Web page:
Chapter 13 of the textbook and the American Welding Society’s fact sheet titled “Hot Work in Confined Spaces” share much of the same information. However, they present the information differently. Also, the fact sheet is clearly intended to be a quick reference sheet, while the textbook is designed for a reader to spend time perusing. Both have useful information and are excellent resources depending upon the purpose a person has when referencing the two documents.

The two sources differ in a few key ways. One way that the two documents contrast is that the textbook summarizes the history of confined spaces related danger and the AWS fact sheet does not include any historical information. Chapter 13 says that the realization that working in a confined space can be dangerous goes clear back to Roman times. The textbook also cites several examples of historical references to the dangers of working in confined spaces. Then it details some National Institute for Occupational Safety and Health (NIOSH) studies about the numbers and types of deaths related to confined spaces, but does not specifically mention welding in confined spaces. In fact, the studies done by NIOSH show that most of the deaths are due to poisoning or drowning, not welding related incidents. These are interesting reading and help to describe the necessity for the regulations that have evolved over the years. However, the fact that Romans knew that working in confined spaces could be potentially dangerous does not help a modern day person understand and apply those regulations.

The AWS fact sheet, on the other hand, lives up to its name and succinctly cites the specifics of the current regulations. Divided into areas of concern for quick reference, the fact sheet is very easy to read and understand. The six areas of concern on the fact sheet include “Nature of the Hazard,” “Examples of Confined Space,””Reasons for Death and Serious Injuries from Hot work in Confined Spaces,” “Actions Required Before Approving Hot Work in a Confined Space,” “Required Actions during Hot Work in a Confined Space,” and “Information Sources” (American Welding Society, 2009). Below these subheadings, the fact sheet is formatted with bullet points, lists, and brief details about each of the areas of concern. The textbook also uses subheadings, but no bullet points and only one numbered list. At the end of the chapter there is a chart titled “Confined Space Classification,” but other than that, the textbook is not designed for efficiency. Clearly the AWS fact sheet was designed to be easier to reference and the textbook was designed for a more leisurely read.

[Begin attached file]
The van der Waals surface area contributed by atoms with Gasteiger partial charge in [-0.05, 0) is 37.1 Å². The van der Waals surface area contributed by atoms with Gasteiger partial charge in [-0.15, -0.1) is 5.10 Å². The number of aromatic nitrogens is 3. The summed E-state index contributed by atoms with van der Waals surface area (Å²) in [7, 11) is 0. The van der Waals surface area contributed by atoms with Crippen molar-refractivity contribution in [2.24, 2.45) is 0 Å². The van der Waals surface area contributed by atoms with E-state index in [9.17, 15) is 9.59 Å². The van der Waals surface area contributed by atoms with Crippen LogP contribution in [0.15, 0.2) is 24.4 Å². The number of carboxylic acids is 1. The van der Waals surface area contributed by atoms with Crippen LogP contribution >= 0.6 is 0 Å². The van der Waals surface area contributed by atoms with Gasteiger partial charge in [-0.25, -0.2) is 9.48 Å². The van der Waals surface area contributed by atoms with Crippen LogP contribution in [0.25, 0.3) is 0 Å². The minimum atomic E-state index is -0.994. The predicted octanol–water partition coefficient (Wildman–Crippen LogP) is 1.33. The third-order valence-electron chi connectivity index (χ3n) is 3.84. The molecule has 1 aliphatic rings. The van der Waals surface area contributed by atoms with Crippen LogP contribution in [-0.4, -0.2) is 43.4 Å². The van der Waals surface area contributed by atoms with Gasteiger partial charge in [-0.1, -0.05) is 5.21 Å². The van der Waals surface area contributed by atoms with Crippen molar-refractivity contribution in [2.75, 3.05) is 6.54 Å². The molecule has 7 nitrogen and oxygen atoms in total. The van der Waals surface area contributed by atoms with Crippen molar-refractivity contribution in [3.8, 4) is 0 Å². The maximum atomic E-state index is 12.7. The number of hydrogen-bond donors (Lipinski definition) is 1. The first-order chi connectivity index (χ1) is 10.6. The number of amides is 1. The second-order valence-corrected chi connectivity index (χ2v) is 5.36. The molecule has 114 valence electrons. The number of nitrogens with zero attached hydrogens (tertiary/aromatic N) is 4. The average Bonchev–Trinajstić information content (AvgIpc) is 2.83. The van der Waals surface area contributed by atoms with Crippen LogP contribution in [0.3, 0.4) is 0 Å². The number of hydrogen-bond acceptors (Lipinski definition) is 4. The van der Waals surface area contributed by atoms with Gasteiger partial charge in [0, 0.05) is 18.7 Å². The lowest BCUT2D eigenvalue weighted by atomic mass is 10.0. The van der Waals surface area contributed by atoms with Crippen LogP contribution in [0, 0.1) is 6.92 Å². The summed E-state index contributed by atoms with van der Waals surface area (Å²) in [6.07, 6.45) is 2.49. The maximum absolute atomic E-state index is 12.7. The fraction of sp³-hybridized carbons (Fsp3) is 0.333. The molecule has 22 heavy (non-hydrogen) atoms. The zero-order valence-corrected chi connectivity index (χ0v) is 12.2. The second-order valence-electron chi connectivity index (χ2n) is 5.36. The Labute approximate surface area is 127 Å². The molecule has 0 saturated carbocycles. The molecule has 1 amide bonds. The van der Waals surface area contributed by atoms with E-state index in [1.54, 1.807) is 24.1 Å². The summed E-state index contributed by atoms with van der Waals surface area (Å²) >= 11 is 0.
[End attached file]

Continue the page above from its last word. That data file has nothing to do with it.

The two documents do share some things in common.  Some of the facts cited on the AWS fact sheet are at least similar if not identical to the Chapter 13’s facts.  Both documents list various spaces that are considered “confined,” but only the textbook offers a formal  definition of a confined space. Rather the fact sheet defines ostensibly by offering examples. The text book list examples too including “storage tanks, compartments of ships, process vessels, pits, silos, vats, wells, sewers, digesters, degreasers, reaction vessels, boilers, ventilation and exhaust ducts, tunnels, underground utility vaults, and pipelines”. The fact sheet lists all but “digesters” and in addition also lists “small rooms, unventilated room areas, furnaces, and conveyers” (American Welding Society, 2009, p. 1). Other characteristics the two documents share include brevity—the fact sheet is only two pages long, the textbook section, four, and universal readability (i.e. reading level).

Both the textbook and the AWS fact sheet contain valuable information. In fact, the contain quite a bit of the same information. The difference between the two documents lies in the reader’s purpose. If a person were looking for general and historical information about confined spaces, then the textbook would be the document of choice. However, if the person’s purpose was to reference information quickly, then s/he would want to read the AWS fact sheet.

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